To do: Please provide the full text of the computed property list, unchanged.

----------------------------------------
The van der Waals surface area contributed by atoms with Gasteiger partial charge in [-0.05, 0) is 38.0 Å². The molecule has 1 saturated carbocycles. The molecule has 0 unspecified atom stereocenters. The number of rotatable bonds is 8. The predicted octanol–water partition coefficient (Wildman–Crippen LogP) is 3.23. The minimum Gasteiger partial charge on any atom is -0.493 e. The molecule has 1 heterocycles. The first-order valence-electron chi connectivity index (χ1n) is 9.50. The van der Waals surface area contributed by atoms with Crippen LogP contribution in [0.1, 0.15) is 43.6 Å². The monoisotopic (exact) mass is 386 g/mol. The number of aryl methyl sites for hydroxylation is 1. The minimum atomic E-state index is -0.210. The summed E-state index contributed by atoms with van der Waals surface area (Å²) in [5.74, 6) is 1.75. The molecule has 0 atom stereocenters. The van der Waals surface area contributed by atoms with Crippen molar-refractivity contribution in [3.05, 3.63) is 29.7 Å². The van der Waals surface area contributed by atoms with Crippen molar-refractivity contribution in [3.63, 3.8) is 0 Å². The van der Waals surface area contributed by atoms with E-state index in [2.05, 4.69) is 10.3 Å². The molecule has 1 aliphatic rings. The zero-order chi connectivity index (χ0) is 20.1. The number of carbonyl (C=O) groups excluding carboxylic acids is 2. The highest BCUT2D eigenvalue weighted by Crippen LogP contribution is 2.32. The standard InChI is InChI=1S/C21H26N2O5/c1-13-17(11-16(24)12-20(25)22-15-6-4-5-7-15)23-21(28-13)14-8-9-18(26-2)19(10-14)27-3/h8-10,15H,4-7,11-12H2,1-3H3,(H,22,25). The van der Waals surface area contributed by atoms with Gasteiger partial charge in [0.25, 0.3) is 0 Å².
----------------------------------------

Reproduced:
The van der Waals surface area contributed by atoms with Gasteiger partial charge in [-0.05, 0) is 38.0 Å². The molecule has 1 saturated carbocycles. The molecule has 0 unspecified atom stereocenters. The number of rotatable bonds is 8. The predicted octanol–water partition coefficient (Wildman–Crippen LogP) is 3.23. The minimum Gasteiger partial charge on any atom is -0.493 e. The molecule has 1 heterocycles. The first-order valence-electron chi connectivity index (χ1n) is 9.50. The van der Waals surface area contributed by atoms with Crippen LogP contribution in [0.1, 0.15) is 43.6 Å². The monoisotopic (exact) mass is 386 g/mol. The number of aryl methyl sites for hydroxylation is 1. The minimum atomic E-state index is -0.210. The summed E-state index contributed by atoms with van der Waals surface area (Å²) in [5.74, 6) is 1.75. The molecule has 0 atom stereocenters. The van der Waals surface area contributed by atoms with Crippen molar-refractivity contribution in [3.05, 3.63) is 29.7 Å². The van der Waals surface area contributed by atoms with Crippen molar-refractivity contribution in [3.63, 3.8) is 0 Å². The van der Waals surface area contributed by atoms with E-state index in [2.05, 4.69) is 10.3 Å². The molecule has 1 aliphatic rings. The zero-order chi connectivity index (χ0) is 20.1. The number of carbonyl (C=O) groups excluding carboxylic acids is 2. The highest BCUT2D eigenvalue weighted by Crippen LogP contribution is 2.32. The standard InChI is InChI=1S/C21H26N2O5/c1-13-17(11-16(24)12-20(25)22-15-6-4-5-7-15)23-21(28-13)14-8-9-18(26-2)19(10-14)27-3/h8-10,15H,4-7,11-12H2,1-3H3,(H,22,25). The van der Waals surface area contributed by atoms with Gasteiger partial charge in [0.25, 0.3) is 0 Å².